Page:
The NDP’s Interim Leader Peter Tabuns is ejected from the Legislature after accusing Premier Doug Ford and his ministers of lying about the damage the PC government is doing to the education system. Fifteen other NDP MPPs are also ejected from the Legislature due to their outbursts in protest of Bill 28.

Thursday, November 3:

Bill 28 passes in the Legislature. Ford government MPPs loudly applaud its passage as union leaders, labour activists and education workers are removed from the gallery for protesting the bill. Premier Ford is absent for the vote.

Free and fair collective bargaining for all workers, a right protected under the Canadian Charter of Rights and Freedoms, is now at risk. Concerns about Bill 28 are being expressed by many outside of labour. York University Law Professor David J. Doorey calls the bill “among the most draconian pieces of labour legislation in the modern era in Canada.” Organizations representing Ontario’s principals and vice-principals release a statement characterizing Bill 28 as “an unprecedented violation of the principles of collective bargaining…this sets an inequitable and oppressive precedent for all future bargaining in which the government may take part with any employee group, in any sector.”

The Ministry of Education files an application with the OLRB to rule that the CUPE strike, set for the next day, is illegal.

This would allow the government to impose heavy fines on CUPE and CUPE members as outlined in Bill 28.

Friday, November 4 to Sunday, November 6:

The Ministry of Education’s OLRB application to have CUPE’s strike action declared illegal is heard. The hearing stretches from early morning to late night, ending Sunday afternoon.

ETFO seeks intervenor status with the OLRB on the Ministry’s application. The Association des enseignantes et des enseignants franco-ontariens (AEFO), the Ontario English Catholic Teachers’ Association (OECTA), and the Ontario Secondary School Teachers’ Federation (OSSTF) file separate applications seeking intervenor status.

ETFO legal counsel Howard Goldblatt argues that the government’s actions will likely form the basis of its tactics with all of the education affiliates, which means ETFO has a direct interest in the outcome of the OLRB hearing and should be allowed to make submissions.

The OLRB denies ETFO, AEFO, OECTA and OSSTF’s applications for intervenor status. Over the course of the next three days, Steven Barrett of Goldblatt Partners LLP, retained by CUPE National in response to the OLRB application, argues that the union is not engaged in an illegal strike, but a political protest. Barrett points out that “to call [CUPE’s political protest] a mid-contract withdrawal of services, as if this was a collective agreement freely negotiated, is a fundamental absurdity.”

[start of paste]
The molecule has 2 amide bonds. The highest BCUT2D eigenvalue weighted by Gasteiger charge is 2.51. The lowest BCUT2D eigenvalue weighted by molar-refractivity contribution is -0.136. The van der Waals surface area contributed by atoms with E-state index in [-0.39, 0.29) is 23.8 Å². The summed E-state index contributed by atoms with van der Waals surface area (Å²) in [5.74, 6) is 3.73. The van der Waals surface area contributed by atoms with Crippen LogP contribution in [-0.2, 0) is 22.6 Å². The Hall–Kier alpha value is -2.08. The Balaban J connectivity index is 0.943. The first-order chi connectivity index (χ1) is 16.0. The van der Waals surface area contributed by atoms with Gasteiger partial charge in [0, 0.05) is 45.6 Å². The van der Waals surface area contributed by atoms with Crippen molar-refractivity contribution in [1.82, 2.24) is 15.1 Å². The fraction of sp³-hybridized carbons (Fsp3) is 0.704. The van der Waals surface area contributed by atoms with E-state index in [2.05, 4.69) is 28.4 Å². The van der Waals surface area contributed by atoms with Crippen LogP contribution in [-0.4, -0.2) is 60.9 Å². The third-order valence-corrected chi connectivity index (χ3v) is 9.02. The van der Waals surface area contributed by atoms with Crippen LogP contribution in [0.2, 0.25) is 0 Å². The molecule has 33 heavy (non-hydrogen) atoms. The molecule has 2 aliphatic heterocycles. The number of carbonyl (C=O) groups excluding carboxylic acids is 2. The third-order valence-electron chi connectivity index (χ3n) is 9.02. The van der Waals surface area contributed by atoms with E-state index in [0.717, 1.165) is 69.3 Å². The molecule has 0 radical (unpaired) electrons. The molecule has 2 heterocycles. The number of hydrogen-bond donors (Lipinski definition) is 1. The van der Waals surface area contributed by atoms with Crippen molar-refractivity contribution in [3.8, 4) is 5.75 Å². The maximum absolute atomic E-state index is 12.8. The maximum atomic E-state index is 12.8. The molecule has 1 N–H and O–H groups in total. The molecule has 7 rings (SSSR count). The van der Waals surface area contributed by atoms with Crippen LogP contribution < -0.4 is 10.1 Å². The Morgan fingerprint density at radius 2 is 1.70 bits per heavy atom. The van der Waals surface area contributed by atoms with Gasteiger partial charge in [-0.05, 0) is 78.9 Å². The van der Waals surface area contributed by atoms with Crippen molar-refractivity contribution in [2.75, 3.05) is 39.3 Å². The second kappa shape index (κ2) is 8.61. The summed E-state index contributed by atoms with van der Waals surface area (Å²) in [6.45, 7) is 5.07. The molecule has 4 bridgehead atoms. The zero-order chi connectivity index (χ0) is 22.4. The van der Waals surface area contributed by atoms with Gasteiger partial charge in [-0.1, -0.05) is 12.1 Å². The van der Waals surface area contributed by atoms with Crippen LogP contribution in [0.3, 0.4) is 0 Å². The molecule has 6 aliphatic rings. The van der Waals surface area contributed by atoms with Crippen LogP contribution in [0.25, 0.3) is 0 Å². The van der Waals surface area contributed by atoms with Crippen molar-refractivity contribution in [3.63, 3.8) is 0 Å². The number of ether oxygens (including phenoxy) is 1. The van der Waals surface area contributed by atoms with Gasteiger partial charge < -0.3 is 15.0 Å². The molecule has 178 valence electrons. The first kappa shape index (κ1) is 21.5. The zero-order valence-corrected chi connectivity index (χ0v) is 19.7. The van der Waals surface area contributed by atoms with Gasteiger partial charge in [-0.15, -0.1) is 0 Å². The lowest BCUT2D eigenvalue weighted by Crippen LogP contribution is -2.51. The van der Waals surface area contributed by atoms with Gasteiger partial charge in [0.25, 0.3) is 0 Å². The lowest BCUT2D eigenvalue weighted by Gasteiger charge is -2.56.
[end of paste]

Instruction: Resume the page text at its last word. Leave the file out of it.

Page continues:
Friday, November 4:

CUPE education worker members engage in a full withdrawal of services. ETFO members support CUPE on picket lines in large numbers before and after school, and during lunch breaks. ETFO members show up with flags, signs, snacks and steadfast solidarity.

A large crowd also descends on Queen’s Park, including hundreds of workers representing ETFO, other teacher unions and other unions. ETFO President Karen Brown inspires a chant from the crowd by singing, “Get up! Stand up! Stand up for your rights!”

That evening, ETFO’s Provincial Executive confirms its support for a general strike in protest of Bill 28 alongside all Ontario unions.

Saturday, November 5:

CUPE members, ETFO members and other members of the education and labour communities demonstrate across the province on “Solidarity Saturday.”

The OFL holds a special meeting. The Executive Board of the OFL, as well as the heads of public and private sector unions from across the province – including from ETFO – attend. They discuss the importance of the labour community coming together to support CUPE and the rest of the education sector. This sentiment is strongly supported by those in attendance.

A motion is passed by the OFL Executive Board to hold a rally on November 12, followed by a mass Ontario-wide walkout on November 14 to protest Bill 28.

Each union follows its own process to confirm support.

Later in the day: ETFO’s Provincial Executive meets to discuss how the Federation will lend its support to the OFL action on November 14. The Executive determines to commence an all-member vote approving a political protest, as required by ETFO’s Constitution.

Prior to voting on any job action, information meetings with ETFO members must be held. The decision is made to begin the process of completing these steps over the next week in order to be ready for the November 14 province-wide, multi-union political protest.

Sunday, November 6: